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“I fashioned word keys for every lock. I found and freed my heart.” (Photo by Flicker user Iain Cuthbertson, Creative Commons license.)

I could have dodged forever. I did for years. My story goes that I wrote my honesty in poems before I switched to lies. I found Fiction like drugs behind a gas station. I used it to get a righteous high. It was an avoidance tactic. I wanted to write my story, but I was afraid of who might read me. There are truths and then there are truths, and what I needed to write was ugly.

It was vicious. A knock-down, drag-out fight with myself that lasted years before I was able to scale the walls abuse built around me and dive into my story, full healing ahead. Why? Because even before I wrote my truth for anyone but myself, I worried about who might read it.

And when I worried about who might read it, I worried about who wouldn’t want me to write it.

In simpler words, I was afraid my abusers would see my records of what they had done to me. They would discover that words were the keys to the shackles that bound me; despite their best efforts, I had endured and remembered. In telling, would be witnessed gaining freedom and that was not allowed. They would stomp me back into submission by gaslighting the world just as they had me. Victims must always remain victims for abusers to be safe. But I knew something I refused to undiscover:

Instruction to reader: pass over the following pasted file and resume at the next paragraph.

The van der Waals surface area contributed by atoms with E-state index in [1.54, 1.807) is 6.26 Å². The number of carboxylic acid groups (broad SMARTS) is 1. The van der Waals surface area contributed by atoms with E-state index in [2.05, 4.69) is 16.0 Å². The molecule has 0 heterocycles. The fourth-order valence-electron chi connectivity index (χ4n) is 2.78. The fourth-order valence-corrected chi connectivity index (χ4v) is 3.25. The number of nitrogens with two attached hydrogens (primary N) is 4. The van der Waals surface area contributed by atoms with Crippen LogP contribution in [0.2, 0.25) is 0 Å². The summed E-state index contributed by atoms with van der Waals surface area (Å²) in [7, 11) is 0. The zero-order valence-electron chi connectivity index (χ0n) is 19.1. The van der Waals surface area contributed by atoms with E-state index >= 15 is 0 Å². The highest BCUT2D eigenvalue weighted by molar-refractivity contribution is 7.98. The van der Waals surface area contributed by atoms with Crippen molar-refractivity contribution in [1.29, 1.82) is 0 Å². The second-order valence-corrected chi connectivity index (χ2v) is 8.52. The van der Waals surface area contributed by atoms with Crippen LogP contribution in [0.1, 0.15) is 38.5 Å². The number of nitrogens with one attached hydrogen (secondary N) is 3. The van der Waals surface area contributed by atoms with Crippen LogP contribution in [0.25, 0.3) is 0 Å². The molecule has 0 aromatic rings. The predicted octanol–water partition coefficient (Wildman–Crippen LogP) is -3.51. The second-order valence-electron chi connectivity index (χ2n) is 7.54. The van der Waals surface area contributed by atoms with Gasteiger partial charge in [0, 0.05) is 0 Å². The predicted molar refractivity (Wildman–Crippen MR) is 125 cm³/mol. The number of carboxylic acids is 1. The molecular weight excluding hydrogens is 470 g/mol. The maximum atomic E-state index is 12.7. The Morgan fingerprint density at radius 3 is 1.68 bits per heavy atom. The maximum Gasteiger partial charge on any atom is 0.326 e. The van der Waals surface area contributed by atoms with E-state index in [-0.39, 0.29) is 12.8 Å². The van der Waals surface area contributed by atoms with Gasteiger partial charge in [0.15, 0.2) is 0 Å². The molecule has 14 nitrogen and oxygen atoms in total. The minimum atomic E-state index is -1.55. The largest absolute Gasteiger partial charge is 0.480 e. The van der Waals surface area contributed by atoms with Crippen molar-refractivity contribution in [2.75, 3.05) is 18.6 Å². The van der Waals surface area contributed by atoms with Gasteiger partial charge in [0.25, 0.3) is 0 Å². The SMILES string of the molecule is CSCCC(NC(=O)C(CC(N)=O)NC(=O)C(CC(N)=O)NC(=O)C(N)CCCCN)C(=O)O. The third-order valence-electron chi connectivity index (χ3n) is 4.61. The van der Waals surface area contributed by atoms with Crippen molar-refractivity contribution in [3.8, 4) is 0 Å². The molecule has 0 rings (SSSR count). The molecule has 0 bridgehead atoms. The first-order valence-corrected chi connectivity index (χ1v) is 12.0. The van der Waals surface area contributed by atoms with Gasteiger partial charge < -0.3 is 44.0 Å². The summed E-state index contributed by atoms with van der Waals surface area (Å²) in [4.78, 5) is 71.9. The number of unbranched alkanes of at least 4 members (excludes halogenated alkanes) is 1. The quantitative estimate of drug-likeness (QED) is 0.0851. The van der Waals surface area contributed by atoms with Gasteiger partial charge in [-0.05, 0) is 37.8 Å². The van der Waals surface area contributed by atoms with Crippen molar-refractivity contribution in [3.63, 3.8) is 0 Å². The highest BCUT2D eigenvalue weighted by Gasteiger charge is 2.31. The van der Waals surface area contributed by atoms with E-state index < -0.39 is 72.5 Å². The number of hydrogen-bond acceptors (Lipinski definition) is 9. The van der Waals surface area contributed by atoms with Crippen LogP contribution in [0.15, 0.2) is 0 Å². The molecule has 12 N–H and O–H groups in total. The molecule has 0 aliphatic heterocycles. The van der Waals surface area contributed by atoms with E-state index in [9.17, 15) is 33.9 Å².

Words make us survivors.

I was dug into the ground doing my best at hiding when I choked on dirt and apologies and decided fuck that. I would write now and worry later. When it was over.

I fashioned word keys for every lock. I found and freed my heart.

I wasn’t living until I began writing the shit, the godawful stink that abuse left on every psychic corner. Once I started putting my story down, it was like one long scream. I wrote it, I ate it, I burned it. I cried and prayed and laughed over all the nasty bits that no one had ever allowed me to speak before without hushing me or telling me I had it wrong. I wrote until I got it all right, according to me. It hurt, but it also felt better than any lie I had ever told because when I started writing was also when I started surviving.

It became impossible to not write. The worry dropped away like stones. For the first time, the stories I told were mine and real and true. They were not curated for someone in power, but by my power. When I started publishing my true stories-that’s when I started surviving out loud.

There is nothing more frightening to an abuser than a victim outside their control. Deciding to think of myself first was the power play. I will write now. I will not worry now.

I have a new story:

Once upon a time an abused woman found her voice. She used it to write the miseries of her life. In doing so, she took control of her story and learned that she could change it. So she did. The woman started writing herself new, happy endings.

How did she do this? How did she hurdle the edged, cascading fear of what would happen if she let the words out?

I will tell you.

She stenciled the following on her heart:

Write now. Worry later.

*

Shawna Ayoub Ainslie is a coach and writer in Bloomington, IN. Her work has appeared in Huffington Post, The Good Men Project, Open Thought Vortex Magazine, [wherever], and The Manifest-Station. This story is part of the #SurviveYourStory Guest Exchange on her website, The Honeyed Quill. Find her there or on Twitter and Facebook where she facilitates #LinkYourLife and #LinkYourLife Connection, a hashtag community for artists based on compassionate engagement of one another’s work beyond the (web)page.

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